Monday, February 13, 2012

Rodolfo (Rudy) Garcia: In his own words

Justice Rodolfo (Rudy) Garcia is a candidate for the O'Brien vacancy on the Illinois Appellate Court.

I was appointed to the Appellate Court in March 2003 by the Illinois Supreme Court as a felony trial judge for 7 years at 26th & California. On the Appellate Court, I worked directly with two of the court's most distinguished members, Warren Wolfson and Robert Cahill. I set as my professional goal to write opinions of the first order as those written by Judges Cahill and Wolfson.

Judge Wolfson is one of many retired judges on my Lawyers' Committee. The Committee includes retired Supreme Court Justices Thomas Fitzgerald, Mary Ann McMorrow, and Benjamin Miller. Retired Appellate Court Judges Bill Cousins, Gino DiVito, Mike Gallagher, Tom Rakowski, among others, have lent their names to my Committee based on their familiarity with my opinions.

With 9 years on the Appellate Court come primary election day of March 20, 2012, I believe I've approached the high bar set by the distinguished judges that now support my candidacy. The evaluations by the bar associations reflect the high caliber of my work on the Appellate Court.

I was rated "Highly Qualified" by the Hispanic Lawyers Association of Illinois and the Cook County Bar Association. The Chicago Council of Lawyers rated me "Well Qualified." The Council remarked, "Judge Garcia is praised for being well prepared for oral argument and issuing well-reasoned, well-written opinions." The Chicago Bar Association noted, "Judge Garcia ... is well regarded for his knowledge of civil and criminal law, writing-skills, strong work ethic, and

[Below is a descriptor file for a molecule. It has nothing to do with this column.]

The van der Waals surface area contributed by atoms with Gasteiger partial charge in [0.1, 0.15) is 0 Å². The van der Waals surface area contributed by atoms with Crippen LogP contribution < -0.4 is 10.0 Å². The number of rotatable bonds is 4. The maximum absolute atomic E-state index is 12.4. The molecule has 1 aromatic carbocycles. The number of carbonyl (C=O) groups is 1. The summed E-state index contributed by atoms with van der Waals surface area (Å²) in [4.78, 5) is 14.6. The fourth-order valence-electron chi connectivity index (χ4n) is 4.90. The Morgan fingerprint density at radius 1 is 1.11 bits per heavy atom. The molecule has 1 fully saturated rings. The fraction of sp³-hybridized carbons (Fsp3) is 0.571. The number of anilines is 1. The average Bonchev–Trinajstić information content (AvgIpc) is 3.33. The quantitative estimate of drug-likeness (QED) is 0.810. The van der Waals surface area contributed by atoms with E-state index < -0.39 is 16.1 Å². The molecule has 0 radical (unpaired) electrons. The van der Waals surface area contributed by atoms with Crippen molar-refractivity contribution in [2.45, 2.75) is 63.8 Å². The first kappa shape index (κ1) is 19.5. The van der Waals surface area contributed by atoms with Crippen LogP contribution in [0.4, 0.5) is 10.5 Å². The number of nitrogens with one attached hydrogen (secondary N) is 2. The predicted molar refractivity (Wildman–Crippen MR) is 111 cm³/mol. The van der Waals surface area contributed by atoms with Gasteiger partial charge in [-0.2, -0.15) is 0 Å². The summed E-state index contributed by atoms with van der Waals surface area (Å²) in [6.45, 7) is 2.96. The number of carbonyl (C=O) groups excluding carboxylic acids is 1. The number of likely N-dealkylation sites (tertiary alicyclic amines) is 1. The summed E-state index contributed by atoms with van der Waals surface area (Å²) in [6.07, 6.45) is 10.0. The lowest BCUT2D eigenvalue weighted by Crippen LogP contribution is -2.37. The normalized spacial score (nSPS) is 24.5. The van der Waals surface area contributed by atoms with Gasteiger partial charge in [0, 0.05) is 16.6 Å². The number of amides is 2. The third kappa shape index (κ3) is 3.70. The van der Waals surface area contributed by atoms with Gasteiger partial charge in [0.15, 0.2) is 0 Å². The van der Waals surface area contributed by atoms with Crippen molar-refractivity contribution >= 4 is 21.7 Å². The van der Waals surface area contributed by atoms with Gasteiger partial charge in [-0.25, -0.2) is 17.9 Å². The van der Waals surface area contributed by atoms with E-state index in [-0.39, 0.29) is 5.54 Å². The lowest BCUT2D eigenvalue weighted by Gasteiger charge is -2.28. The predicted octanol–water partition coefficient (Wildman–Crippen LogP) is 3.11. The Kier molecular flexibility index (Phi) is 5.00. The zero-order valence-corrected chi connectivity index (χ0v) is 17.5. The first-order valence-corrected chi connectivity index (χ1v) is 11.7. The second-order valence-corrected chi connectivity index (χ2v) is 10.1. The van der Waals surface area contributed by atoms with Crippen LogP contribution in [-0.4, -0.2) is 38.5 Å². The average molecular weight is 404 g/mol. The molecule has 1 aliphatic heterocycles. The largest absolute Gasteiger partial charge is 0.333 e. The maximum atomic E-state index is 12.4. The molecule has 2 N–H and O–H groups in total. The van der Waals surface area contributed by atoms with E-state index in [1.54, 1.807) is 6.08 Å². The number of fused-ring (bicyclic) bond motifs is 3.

The difference between my evaluations and the evaluations of the other candidates in my race is that the considered opinions of the four listed bar associations were based on my performance in carrying out the duties and responsibilities of an Appellate Court judge. The evaluations of the other candidates that sit as judges can only be based on their performance at the Circuit Court level. Having served as both a Circuit Court judge and an Appellate Court judge, substantially different skills are required to perform at a high level on a court of review.

As the Chicago Bar Association guidelines for the evaluation of Appellate and Supreme Court candidates state: "[A] Candidate for the Supreme Court and the Appellate Court should be required to have engaged in some form of practice, or to have had trial bench experience, which produced some measurable accomplishments demonstrating their ability to reason thoroughly and communicate with clarity in writing, as well as the courage to make decisions."

Based on the more than 140 opinions, 15 special concurrences, and 15 dissents, I have published, and made available for review at my website, there is no question that I have demonstrated the ability to reason thoroughly, communicated with clarity in my writings, and exercised the courage to go against the grain when the law and the facts dictate that I disagree with my colleagues, including at times Judge Wolfson and Judge Cahill.

The question for the voters of Cook County is why they should replace a well regarded Appellate Court judge with a candidate with no experience on a court of review. While "past performance is no guarantee of future performance" when it comes to an investment fund, past performance is the only real measure of a judge's future performance. My judicial performance has been measured in doing the very work Appellate Court judges do. In fact, I have served on the Appellate Court longer than I served on the Circuit Court. As of 2012, I am now the eighth most experienced Appellate Court judge of the 24 that sit on the First District. My performance on the court has earned overwhelming support in the Legal Community, with more than 150 prominent and practicing lawyers. The full list of my supporters can be viewed at my website.

In sum, every objective factor points in favor of keeping a dedicated, hard-working, conscientious judge on the Appellate Court. If you as a voter value experience, integrity and qualifications in a judicial candidate, then the choice for the O'Brien vacancy is clear.

Keeping a consensus good judge on the Appellate Court is as simply as 1, 2, 3. Punch ballot number 123.

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